The nation’s immigration courts are choked by the largest backlog of pending deportation and asylum cases in history, says a Transactional Records Access Clearinghouse study reported by the Houston Chronicle. With a national backlog of 228,400 cases, the highest totals are in California, New York, Florida, and Texas. Part of the problem is the slow pace of judicial hiring, which pushed immigrants’ wait to an average of 439 days nationwide.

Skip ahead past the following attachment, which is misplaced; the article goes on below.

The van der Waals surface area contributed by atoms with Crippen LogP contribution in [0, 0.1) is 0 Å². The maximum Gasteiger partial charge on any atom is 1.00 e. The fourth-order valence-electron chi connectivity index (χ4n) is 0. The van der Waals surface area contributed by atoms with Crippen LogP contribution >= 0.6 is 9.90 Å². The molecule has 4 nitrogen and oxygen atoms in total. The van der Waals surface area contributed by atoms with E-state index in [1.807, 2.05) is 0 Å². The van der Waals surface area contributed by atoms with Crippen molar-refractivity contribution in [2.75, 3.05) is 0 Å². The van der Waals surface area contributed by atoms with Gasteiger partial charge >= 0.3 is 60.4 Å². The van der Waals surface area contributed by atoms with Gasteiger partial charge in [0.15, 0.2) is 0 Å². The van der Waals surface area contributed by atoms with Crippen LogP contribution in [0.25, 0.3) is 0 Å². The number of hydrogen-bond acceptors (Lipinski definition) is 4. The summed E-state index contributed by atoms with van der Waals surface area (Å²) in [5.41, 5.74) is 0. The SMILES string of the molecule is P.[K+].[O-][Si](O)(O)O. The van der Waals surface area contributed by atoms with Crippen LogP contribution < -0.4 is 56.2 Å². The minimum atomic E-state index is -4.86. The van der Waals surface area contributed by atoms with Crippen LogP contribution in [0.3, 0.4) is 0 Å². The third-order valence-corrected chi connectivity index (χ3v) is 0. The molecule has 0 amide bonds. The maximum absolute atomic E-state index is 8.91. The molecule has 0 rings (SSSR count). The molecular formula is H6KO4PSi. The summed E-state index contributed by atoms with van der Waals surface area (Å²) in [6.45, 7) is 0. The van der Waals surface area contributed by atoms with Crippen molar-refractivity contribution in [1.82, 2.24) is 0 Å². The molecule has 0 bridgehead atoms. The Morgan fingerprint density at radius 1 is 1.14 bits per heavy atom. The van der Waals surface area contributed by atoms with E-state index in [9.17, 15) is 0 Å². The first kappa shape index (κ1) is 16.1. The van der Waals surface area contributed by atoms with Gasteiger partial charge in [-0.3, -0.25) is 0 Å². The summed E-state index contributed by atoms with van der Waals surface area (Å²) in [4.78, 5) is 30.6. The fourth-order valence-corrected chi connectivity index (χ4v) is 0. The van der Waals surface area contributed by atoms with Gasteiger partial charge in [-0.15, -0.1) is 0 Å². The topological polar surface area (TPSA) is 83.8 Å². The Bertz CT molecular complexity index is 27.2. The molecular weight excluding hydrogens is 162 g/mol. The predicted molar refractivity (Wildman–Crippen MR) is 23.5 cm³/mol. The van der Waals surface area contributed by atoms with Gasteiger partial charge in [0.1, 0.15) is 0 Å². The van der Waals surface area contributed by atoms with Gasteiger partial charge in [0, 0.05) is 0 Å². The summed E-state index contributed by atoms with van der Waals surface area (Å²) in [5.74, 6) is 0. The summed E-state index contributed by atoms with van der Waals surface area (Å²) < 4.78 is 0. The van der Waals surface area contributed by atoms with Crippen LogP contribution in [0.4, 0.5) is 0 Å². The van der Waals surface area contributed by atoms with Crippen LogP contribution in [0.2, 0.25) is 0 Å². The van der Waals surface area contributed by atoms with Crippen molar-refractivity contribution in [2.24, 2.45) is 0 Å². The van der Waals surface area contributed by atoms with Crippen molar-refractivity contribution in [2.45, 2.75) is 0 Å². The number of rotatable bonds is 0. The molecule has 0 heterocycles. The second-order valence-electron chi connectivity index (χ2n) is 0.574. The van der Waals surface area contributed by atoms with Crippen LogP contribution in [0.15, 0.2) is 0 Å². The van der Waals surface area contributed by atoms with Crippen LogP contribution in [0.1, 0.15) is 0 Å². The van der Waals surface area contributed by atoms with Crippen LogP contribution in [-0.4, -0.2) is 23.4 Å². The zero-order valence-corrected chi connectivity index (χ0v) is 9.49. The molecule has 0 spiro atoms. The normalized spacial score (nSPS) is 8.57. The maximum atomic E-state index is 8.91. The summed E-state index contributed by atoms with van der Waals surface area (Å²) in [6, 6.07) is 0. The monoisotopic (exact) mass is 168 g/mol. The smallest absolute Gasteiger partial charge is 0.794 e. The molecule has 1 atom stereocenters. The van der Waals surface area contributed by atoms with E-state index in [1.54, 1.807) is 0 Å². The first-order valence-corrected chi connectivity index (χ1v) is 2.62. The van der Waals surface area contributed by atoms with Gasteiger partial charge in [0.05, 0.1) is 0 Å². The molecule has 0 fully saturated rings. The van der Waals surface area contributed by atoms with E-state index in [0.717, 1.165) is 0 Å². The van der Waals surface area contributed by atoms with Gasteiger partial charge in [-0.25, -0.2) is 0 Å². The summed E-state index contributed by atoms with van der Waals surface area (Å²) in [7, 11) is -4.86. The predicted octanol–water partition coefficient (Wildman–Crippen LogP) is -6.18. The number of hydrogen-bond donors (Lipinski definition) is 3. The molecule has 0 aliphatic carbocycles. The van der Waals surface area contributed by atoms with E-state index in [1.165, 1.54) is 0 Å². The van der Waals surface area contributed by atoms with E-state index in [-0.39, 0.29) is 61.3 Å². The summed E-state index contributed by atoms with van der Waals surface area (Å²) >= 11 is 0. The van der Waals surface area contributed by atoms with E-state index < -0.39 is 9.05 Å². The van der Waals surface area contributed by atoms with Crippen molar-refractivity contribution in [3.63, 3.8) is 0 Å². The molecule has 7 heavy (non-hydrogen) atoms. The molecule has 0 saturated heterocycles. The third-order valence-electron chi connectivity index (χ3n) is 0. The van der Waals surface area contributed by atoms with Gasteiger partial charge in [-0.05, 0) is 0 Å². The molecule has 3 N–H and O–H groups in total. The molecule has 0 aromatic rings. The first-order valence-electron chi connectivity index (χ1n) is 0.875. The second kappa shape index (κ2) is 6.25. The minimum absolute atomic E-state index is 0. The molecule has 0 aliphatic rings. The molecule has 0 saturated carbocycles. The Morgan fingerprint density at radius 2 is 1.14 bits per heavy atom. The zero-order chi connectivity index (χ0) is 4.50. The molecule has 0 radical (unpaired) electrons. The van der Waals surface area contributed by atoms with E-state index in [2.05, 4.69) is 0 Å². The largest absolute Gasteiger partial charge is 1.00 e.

“Some of this is simply pushing more cattle through the chutes,” said Michael Olivas, a University of Houston Law Center professor. Houston attorney Fernando Alvares is representing a Honduran client whose case is not expected to be heard until March 2011. The courts handle immigration cases involving deportation, asylum requests, bond reduction and other legal issues affecting legal and illegal immigrants. Some 28,000 immigrants have been detained as a result of enforcement actions by Immigration and Customs Enforcement (ICE). In California, immigrants are waiting an average of 619 days for their cases to be heard, the longest delay in the country, said TRAC.. Of 239 judicial positions in the nation’s 55 immigration courts, 48 remain vacant, contributing to a backlog that has ballooned by 23 percent in 18 months.